Public perception of shale gas drilling in Poland

The discovery of shale gas deposits in the countries of Central and Eastern Europe awoke hopes of increasing energy self-sufficiency in this region (GUS, 2014). Poland, where the share of coal in electricity production in 2013 was 79%, was assessed to be the country of the region with the largest deposits (5.3 billion m3). As a consequence, Poland saw a real chance for remodeling its energy market, which is highly dependent on imports of raw materials from Russia (IEA, 2011b; Economist, 2011).
The discovery of shale gas deposits in Poland prompted “enthusiastic” discussion. From a political viewpoint, the extraction of gas was treated as an element of increasing energy security, reducing CO2 emissions but also as an opportunity for economic development of the country – wage growth, creation of new jobs and financial security for future generations (Kijewska, 2014). Studies (Jaspal, Nerlich, & Lemańczyk, 2014) show that media reporting of the fracking technology was hegemonic and positive. The dominant tone adopted by the articles in the two largest Polish newspapers1, despite their ideological differences, was mainly positive. Polish public opinion confirmed high levels of high public support. In surveys from 2011 (CBOS, 2011), three out of four respondents (73%) were in favor of the extraction of shale gas in Poland. In 2013 the percentage of supporters remained very high (78% support the extraction) (CBOS, 2013). Public discussion on shale gas was accompanied by a widespread belief (82% of responses) that the extraction of shale gas would increase Polish energy security by reducing the country’s dependence on supplies of raw materials from abroad – mainly from Russia. Respondents also expressed willingness for gas production in their place of residence (59% for gas production, see: CBOS, 2013). Indeed the NIMBY (“not in my back yard”) syndrome (Boudet, 2011; Wolsink, 2000) became visible only during actual preparation for drilling. This was mainly directed against the technology of hydraulic fracturing, or “fracking”2 and the communication policy of mining companies3 (Materka, 2012).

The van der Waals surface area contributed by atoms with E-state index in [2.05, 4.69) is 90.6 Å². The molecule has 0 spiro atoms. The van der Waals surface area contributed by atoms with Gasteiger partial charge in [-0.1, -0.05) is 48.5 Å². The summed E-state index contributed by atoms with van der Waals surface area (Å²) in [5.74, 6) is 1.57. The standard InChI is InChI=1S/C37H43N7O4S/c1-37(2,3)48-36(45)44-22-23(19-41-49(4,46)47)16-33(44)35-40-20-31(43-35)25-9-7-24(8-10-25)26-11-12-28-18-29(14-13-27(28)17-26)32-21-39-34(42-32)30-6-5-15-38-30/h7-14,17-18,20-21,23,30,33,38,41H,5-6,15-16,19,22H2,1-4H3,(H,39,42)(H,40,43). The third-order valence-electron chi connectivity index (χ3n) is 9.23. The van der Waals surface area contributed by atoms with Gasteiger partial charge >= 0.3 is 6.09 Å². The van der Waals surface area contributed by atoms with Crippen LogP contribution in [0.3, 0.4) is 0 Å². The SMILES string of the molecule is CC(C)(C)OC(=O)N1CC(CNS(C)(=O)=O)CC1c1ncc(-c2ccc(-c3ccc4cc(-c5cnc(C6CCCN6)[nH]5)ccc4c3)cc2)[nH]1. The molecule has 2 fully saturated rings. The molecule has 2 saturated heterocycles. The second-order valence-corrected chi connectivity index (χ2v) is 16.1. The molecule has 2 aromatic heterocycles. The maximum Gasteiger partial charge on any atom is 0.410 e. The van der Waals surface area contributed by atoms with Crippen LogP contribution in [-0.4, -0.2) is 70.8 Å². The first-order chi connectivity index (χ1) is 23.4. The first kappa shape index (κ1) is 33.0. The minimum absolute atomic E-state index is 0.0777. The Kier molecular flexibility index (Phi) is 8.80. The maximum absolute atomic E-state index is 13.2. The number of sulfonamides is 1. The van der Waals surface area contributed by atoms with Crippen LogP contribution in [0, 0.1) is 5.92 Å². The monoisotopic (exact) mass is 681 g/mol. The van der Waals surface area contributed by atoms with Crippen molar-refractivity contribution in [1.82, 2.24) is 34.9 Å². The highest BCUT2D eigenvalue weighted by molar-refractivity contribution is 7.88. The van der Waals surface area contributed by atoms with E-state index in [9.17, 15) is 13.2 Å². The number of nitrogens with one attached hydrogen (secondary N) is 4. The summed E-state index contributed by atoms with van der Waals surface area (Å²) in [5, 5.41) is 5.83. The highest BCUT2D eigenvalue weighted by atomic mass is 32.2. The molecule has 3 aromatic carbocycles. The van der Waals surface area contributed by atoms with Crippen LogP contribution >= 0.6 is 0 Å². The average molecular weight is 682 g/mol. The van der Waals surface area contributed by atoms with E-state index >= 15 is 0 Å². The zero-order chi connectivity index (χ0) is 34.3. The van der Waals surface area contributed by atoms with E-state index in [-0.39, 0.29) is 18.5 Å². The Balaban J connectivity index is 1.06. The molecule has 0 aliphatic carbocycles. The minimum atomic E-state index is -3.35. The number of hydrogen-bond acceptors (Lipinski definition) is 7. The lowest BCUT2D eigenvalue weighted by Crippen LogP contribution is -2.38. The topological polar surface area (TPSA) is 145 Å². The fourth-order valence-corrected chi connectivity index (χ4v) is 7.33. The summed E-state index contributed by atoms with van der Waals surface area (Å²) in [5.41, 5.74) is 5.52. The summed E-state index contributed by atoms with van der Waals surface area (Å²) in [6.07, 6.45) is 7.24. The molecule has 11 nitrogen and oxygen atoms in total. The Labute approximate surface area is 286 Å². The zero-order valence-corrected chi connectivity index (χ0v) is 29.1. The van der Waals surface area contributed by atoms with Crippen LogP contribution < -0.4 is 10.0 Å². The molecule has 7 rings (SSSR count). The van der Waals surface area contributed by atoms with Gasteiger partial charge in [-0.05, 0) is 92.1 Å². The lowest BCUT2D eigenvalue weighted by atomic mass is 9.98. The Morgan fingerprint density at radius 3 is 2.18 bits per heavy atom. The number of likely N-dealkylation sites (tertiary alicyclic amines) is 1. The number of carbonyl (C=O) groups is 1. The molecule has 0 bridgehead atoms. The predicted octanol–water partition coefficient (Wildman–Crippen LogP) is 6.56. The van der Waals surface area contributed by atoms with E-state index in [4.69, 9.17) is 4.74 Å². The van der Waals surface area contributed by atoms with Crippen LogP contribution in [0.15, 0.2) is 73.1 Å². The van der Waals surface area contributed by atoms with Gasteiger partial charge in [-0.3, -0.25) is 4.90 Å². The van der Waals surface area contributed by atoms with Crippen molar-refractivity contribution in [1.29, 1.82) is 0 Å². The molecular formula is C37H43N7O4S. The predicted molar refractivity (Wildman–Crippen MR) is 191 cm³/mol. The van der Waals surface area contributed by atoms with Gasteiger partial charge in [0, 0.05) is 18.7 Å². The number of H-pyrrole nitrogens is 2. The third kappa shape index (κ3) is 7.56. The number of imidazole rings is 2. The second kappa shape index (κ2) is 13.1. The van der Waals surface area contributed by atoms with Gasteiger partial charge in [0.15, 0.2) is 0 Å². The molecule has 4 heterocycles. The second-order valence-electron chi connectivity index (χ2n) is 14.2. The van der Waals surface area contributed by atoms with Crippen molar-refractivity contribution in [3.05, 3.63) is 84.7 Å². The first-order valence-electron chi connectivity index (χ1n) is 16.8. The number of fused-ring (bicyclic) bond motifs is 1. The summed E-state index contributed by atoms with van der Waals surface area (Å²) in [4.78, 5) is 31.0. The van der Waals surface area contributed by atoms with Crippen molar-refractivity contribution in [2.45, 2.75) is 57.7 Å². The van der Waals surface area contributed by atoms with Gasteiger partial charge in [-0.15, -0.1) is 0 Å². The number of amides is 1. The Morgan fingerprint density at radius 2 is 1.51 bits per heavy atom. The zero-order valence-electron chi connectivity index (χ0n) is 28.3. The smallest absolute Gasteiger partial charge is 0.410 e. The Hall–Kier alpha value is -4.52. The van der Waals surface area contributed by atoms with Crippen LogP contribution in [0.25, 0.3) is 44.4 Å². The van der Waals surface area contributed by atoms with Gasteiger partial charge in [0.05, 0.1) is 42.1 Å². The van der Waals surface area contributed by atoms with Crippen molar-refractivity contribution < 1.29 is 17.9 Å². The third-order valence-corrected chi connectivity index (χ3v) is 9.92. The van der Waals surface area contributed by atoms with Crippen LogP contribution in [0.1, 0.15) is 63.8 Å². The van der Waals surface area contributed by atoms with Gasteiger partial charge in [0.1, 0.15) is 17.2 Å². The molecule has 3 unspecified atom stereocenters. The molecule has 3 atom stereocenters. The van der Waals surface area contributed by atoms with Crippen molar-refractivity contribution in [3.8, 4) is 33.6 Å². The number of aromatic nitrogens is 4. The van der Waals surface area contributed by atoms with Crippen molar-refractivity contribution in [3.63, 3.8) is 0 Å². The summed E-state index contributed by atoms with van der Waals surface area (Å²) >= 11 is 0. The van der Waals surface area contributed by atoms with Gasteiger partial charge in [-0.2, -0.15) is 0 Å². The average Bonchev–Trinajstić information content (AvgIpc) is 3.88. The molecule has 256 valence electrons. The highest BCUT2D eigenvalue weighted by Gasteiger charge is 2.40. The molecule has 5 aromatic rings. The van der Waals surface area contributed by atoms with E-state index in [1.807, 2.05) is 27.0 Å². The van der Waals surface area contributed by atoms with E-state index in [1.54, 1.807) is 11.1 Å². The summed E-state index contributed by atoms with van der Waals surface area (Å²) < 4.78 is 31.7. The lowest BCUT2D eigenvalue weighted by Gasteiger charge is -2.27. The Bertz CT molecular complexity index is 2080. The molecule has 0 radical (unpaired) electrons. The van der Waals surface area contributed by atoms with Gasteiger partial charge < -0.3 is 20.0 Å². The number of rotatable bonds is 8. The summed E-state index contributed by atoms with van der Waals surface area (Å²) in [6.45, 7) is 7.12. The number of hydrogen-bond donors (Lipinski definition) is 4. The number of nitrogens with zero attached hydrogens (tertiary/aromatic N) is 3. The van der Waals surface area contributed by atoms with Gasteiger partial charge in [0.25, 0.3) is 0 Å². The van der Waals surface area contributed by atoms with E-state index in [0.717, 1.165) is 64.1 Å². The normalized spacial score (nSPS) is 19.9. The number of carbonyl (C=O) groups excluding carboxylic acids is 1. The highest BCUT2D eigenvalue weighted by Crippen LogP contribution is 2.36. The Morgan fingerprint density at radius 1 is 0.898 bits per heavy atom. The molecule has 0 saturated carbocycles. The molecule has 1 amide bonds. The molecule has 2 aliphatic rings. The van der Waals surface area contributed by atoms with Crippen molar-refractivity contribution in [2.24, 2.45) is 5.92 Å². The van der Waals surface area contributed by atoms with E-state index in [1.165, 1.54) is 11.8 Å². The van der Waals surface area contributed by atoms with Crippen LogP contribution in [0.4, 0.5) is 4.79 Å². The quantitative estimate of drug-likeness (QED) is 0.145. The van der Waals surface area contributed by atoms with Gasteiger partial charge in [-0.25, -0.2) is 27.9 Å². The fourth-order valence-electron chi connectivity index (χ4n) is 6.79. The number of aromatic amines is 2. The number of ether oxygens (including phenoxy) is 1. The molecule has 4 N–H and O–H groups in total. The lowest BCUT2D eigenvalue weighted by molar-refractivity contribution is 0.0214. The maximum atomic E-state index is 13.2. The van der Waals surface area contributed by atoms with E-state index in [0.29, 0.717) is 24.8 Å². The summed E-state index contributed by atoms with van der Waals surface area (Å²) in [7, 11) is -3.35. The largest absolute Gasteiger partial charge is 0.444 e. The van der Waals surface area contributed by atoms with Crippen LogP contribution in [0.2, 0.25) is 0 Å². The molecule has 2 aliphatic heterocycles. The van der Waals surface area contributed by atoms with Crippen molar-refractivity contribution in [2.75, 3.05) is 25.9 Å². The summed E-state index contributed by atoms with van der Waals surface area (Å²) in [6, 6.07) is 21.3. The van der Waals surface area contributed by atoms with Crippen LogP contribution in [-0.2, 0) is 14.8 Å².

Trust among other factors related to attitudes toward technology

Arguments for and against shale gas drilling are often presented in the public debate by stakeholders as part of discourses that minimalize the opinions highlighted by the opponents, and the debate itself is polarized (see e.g. Cotton, Rattle, & Van Alstine, 2014; Stephenson, Doukas, & Shaw, 2012; Wood, 2012). Based on aforementioned studies, we could assume that this mechanism of polarization of public debate and “discourse clashes” make trust in the source of information, as well as general trust in the good intentions of the stakeholders, an important factor in the formation of attitudes toward debated technologies. Previous research in the domains of communal psychology, activism studies and technology assessment revealed that (dis)trust of policymakers and media coverage plays a significant role in both attitudes toward energy technologies and in willingness to oppose these technologies (e.g. Angelique & Culley, 2014; Culley & Angelique, 2010; Slovic, 1993).